Busted Halo
feature: moral dilemmas
September 14th, 2010

Moral Dilemma #1: The Banker and the Beggar

 
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md1-beggarbanker-flashFew of us are ever faced with making the sort of life-or-death decisions we routinely hear about in the news. Fortunately, most of us are spared from navigating the complex ethical terrain that headline-making cases sometime raise. And yet there are decisions we face everyday that — whether we realize it or not — have very real moral implications.

In Busted Halo’s Moral Dilemmas feature, we hope not only to raise some of these issues for our readers, but also to engage you in helping to resolve them. After going through the story of Jason Pascal that follows, please tell us through a one-question quiz, linked to at the bottom of the page, what you think is the “right thing to do.”

Already taken the quiz for part 1? Move on to the next step: “The Wrinkle” to our Moral Dilemma.

Already read parts one and two? Read our Expert’s Analysis of the dilemma and your responses.

The Dilemma

Jason Pascal is a successful, 42-year-old investment banker living in New York City. Last February he was informed that he was going to be made a partner at the prestigious firm he has worked at for well over a decade. The promotion means that his annual income — which is already solidly in the mid-six-figure range — will now be tied to his investment bank’s profits, which could potentially bump his annual compensation into the millions.

To celebrate the good news Jason bought himself a pair of $800 shoes that he had been eyeing in a store window for weeks. After work, some of his colleagues took him out for drinks at Reidy’s, an upscale eatery in his company’s building. (Because they worked in such a high-stress environment Jason and a number of his co-workers often went out for drinks to unwind.)

What business did this bum have challenging him? Here he was working hard and earning an honest living and some guy who probably hasn’t had a job in decades is giving him grief!

After a number of rounds he decided to head home. Once he stepped outside he recognized that familiar feeling of being pretty buzzed and he began to stumble up the street, toting on his shoulder his new shoes, still in their bag. Just as he turned onto Fifth Avenue and stopped to admire the selection in the store window of another chic establishment, he heard a voice speaking to him from below.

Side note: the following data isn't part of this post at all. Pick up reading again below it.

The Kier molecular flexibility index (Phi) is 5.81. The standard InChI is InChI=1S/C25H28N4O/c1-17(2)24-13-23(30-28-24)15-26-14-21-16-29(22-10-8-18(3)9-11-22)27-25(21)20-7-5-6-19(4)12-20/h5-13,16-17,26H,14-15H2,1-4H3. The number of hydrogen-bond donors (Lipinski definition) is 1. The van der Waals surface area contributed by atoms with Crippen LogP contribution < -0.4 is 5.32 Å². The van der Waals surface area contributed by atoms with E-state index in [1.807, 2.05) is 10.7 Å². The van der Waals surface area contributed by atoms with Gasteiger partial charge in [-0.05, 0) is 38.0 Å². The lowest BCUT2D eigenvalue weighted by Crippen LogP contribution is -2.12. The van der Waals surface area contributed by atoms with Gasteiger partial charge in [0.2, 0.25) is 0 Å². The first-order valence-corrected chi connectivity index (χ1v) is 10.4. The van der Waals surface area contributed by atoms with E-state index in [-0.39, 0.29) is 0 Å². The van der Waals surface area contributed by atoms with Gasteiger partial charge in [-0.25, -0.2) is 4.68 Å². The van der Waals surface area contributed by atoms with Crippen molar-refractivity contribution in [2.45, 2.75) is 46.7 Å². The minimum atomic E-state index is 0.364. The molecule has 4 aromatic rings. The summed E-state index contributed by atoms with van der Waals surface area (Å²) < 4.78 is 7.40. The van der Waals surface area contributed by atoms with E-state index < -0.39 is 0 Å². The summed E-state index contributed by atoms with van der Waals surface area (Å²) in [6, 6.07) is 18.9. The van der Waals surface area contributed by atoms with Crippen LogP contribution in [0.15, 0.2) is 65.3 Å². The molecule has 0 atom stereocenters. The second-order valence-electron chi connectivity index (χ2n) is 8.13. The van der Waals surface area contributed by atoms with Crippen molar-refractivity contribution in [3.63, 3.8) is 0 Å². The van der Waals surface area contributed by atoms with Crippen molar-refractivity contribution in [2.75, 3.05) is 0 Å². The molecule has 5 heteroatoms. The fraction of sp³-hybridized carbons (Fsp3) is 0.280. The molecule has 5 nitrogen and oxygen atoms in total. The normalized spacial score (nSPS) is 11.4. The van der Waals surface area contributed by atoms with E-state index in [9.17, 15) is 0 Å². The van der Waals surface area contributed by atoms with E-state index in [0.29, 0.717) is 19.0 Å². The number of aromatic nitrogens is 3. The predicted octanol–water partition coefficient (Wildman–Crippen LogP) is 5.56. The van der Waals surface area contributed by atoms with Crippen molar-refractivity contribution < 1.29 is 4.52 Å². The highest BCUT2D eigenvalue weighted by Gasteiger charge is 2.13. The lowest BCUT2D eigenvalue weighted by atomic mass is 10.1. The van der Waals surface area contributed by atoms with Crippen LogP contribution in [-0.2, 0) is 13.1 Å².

“Hey, excuse me, think you could see clear to give me a little money?”

An older, balding man with a scraggly, graying beard sat right beneath the store’s display window and looked up at Jason.

“I’d appreciate anything you could spare” he added.

“No. Sorry. I’m kind of tapped out at the moment,” Jason said.

Jason hated when this sort of thing happened. Didn’t he have enough on his plate already with the long hours he worked and the child support and alimony payments to his ex-wife? (Even with the slight buzz he still had on, he couldn’t help but be steamed at the thought that a hefty percentage of his increased income would be going right into her bank account.) He was a generous man, he thought. Just after Christmas each year he wrote out checks totaling $1,000 to five different charitable organizations, including one that helped the homeless.

Make your choice here.
What’s The Right Thing To Do?

Click here to take survey

  • Give him some money?
  • Ask what he needed the money for?
  • Offer to buy the homeless man a sandwich or cup of coffee?
  • Call the police and ask that he be taken to a shelter?
  • Walk away?
  • None of these sound right to you? Write in your own response and comment on what you think Jason should do.

Read the results.

“Tapped out?” the homeless man snorted. “I see you’ve got some fancy shoes in that bag of yours and you’re already here looking for another pair! What the hell kind of tapped out is that! You’re telling me you can’t give me a couple bucks so I can keep warm tonight.”

Jason fumed. What business did this bum have challenging him? Here he was working hard and earning an honest living, and some guy who probably hasn’t had a job in decades is giving him grief! Keep warm? What was that code for? Sleeping in a shelter? Paying for a room in a flophouse? Or, worse, heading to the liquor store or some drug dealer to get high?

‘No, no way,’ he thought to himself. That’s why he gave to charity every year. At least with them he knows the money isn’t just going into a bottle or a bag of dope.